In the weeks that followed, we went on a crazy run that included beating Birmingham, with Monty in goal for them, then us getting sixteen goals in three games, with the driving force behind that run being Rowell, Arnott, and Elliott. Had the film The Three Amigos been made six years earlier, that’s what we’d have called the them. As it was, we just called them the young’uns. All local, all products of our youth system, they almost saved our season, and in fact would almost certainly have done so but for the actions of Jimmy Hill. That, however, is another story.
Over the following seasons, Elliott established himself as a clever reader of the game, and with a decent turn of pace over short distances. The pairing of Elliott and Jeff Clarke seemed to possess an almost telepathic understanding and was a joy to watch – it’s lovely when something on the football field clicks like that – and earned Shaun three England B caps. As footballers did back then, he spent the summer of ’81 playing for Seattle Sounders, and returned none the worse for working through his holidays.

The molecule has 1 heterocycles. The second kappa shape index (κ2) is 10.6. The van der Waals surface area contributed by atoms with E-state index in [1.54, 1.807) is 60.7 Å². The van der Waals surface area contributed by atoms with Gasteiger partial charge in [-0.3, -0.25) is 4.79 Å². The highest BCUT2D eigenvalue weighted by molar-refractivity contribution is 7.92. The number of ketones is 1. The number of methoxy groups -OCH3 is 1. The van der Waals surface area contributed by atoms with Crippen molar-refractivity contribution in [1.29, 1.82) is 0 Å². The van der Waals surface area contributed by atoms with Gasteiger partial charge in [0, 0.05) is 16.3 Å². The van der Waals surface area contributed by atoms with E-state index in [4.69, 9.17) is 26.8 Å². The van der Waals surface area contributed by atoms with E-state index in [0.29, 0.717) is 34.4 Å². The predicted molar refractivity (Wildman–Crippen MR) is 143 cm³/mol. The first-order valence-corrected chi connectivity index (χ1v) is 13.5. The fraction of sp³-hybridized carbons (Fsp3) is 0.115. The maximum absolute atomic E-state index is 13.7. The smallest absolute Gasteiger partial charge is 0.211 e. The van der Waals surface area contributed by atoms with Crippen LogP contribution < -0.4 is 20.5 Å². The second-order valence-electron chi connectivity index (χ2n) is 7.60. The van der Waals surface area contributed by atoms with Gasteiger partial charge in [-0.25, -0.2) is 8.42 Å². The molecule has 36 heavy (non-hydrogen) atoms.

At the peak of his powers, he was denied the chance to lead us out at Wembley when a suspension was the subject of an unsuccessful appeal (we are Sunderland, what did we expect?), meaning that Shaun was unavailable for the 1985 League Cup Final, and the rest is history. Following that season’s relegation, manager Len Ashurst was replaced by Lawrie Mackemenemy, who proceeded to make probably the biggest mistake of his time on Wearside, second only to coming in the first place. After putting in another 35 appearances over the 85-86 season, Shaun was deemed surplus to requirements. Rather than doing the sensible thing and building the side around a cultured central defender who read the game so well that he could perform well in a midfield role, Mr Mc sold him to a no doubt sniggering Norwich for a paltry £150,000, that’s about £425,000 in today’s money. Eejit.